The “vaccines cause autism” myth has been debunked many times. If people want to believe in anti-vaxxer superstition, that’s their right. But as we are seeing, there is a potentially tremendous cost to the common good of those individuals practicing their “faith”. This is not a matter of people’s feelings being hurt, or them having to endure a slight hardship; this could be a matter of serious illness and permanent disability. It can even be a matter of life and death.

Back in 2013, Julia Ioffe wrote about her experience with whooping cough. Excerpt:

At this writing, I have been coughing for 72 days. Not on and off coughing, but continuously, every day and every night, for two and a half months. And not just coughing, but whooping: doubled over, body clenched, sucking violently for air, my face reddening and my eyes watering. Sometimes, I cough so hard, I vomit. Other times, I pee myself. Both of these symptoms have become blessedly less frequent, and I have yet to break a rib coughing—also a common side effect. Nor do I still have the fatigue that felled me, often, at my desk and made me sleep for 16 hours a night on the weekends. Now I rarely choke on things like water, though it turns out laughing, which I do a lot of, is an easy trigger for a violent, paralyzing cough that doctors refer to not as a cough, but a paroxysm.

More:

How responsible are these non-vaccinating parents for my pertussis? Very. A study recently published in the journal Pediatrics indicated that outbreaks of these antediluvian diseases clustered where parents filed non-medical exemptions—that is, where parents decided not to vaccinate their kids because of their personal beliefs. The study found that areas with high concentrations of conscientious objectors were 2.5 times more likely to have an outbreak of pertussis. (To clarify: I was vaccinated against pertussis as a child, but the vaccine wears off by adulthood, which, until recently, was rarely a problem because the disease wasn’t running rampant because of people not vaccinating their kids.)

So thanks a lot, anti-vaccine parents. You took an ethical stand against big pharma and the autism your baby was not going to get anyway, and, by doing so, killed some babies and gave me, an otherwise healthy 31-year-old woman, the whooping cough in the year 2013. I understand your wanting to raise your own children as you see fit, science be damned, but you’re selfishly jeopardizing more than your own children. Carry your baby around in a sling, feed her organic banana mash while you drink your ethical coffee, fine, but what gives you denialists the right to put my health at risk—to cause me to catch a debilitating, humiliating, and frightening cough that, two months after I finished my last course of antibiotics (how’s that for supporting big pharma?), still makes me convulse several times a day like some kind of tragic nineteenth-century heroine?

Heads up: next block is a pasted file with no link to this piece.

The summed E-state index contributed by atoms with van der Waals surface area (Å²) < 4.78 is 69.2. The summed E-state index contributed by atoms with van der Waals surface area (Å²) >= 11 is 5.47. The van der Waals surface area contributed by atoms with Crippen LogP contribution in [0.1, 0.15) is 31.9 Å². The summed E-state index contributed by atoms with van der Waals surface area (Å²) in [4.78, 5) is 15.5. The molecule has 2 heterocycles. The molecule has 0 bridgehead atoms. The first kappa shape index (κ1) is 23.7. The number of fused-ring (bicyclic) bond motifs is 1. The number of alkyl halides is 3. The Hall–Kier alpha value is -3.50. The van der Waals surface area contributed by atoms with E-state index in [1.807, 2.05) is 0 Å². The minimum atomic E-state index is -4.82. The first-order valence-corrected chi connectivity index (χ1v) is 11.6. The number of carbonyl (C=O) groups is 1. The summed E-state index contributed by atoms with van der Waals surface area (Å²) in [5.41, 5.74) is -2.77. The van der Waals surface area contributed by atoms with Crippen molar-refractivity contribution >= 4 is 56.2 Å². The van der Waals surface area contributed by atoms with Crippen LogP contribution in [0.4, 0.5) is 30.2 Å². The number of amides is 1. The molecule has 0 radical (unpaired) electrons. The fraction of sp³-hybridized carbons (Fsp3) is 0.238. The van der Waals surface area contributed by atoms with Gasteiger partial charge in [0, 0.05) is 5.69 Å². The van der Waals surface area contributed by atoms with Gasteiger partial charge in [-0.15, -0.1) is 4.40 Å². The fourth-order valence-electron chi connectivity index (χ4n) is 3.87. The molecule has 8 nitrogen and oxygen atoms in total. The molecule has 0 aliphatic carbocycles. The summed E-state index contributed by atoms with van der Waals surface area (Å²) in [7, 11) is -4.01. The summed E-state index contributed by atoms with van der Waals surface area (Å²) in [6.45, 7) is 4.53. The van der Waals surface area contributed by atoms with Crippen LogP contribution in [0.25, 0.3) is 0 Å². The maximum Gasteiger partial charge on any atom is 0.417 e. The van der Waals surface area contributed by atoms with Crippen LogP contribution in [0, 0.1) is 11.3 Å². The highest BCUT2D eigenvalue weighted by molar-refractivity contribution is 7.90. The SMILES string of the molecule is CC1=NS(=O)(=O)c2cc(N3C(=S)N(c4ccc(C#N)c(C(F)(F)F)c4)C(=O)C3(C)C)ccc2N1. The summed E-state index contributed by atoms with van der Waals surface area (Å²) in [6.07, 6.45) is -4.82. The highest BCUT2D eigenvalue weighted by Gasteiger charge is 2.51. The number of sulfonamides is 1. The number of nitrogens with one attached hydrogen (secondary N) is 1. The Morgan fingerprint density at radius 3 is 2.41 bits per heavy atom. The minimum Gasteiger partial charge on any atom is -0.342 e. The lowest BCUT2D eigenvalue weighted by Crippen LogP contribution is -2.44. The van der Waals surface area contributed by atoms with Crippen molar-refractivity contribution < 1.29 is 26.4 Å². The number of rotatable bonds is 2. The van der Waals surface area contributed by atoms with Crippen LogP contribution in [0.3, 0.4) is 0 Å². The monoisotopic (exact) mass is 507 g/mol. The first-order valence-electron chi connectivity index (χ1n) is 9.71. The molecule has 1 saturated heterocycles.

I think it is time to consider legal action at the federal level to compel vaccination. I don’t know what the limits on federal law should be, but what we have now is not working. Again, if somebody wanted to take the risk of measles, pertussis, and so forth upon themselves, I would respect their right to be foolish. I have a much more difficult time respecting their right to subject their children to these diseases in the absence of scientific grounds for it, but I could be persuaded that respecting the parents’ right in this matter is important.

What I cannot accept is that these people, acting without any scientific grounds for their belief, are putting everybody else, and everybody else’s children, at medical risk (there is a small but nontrivial chance that you will acquire the disease even if you have been vaccinated).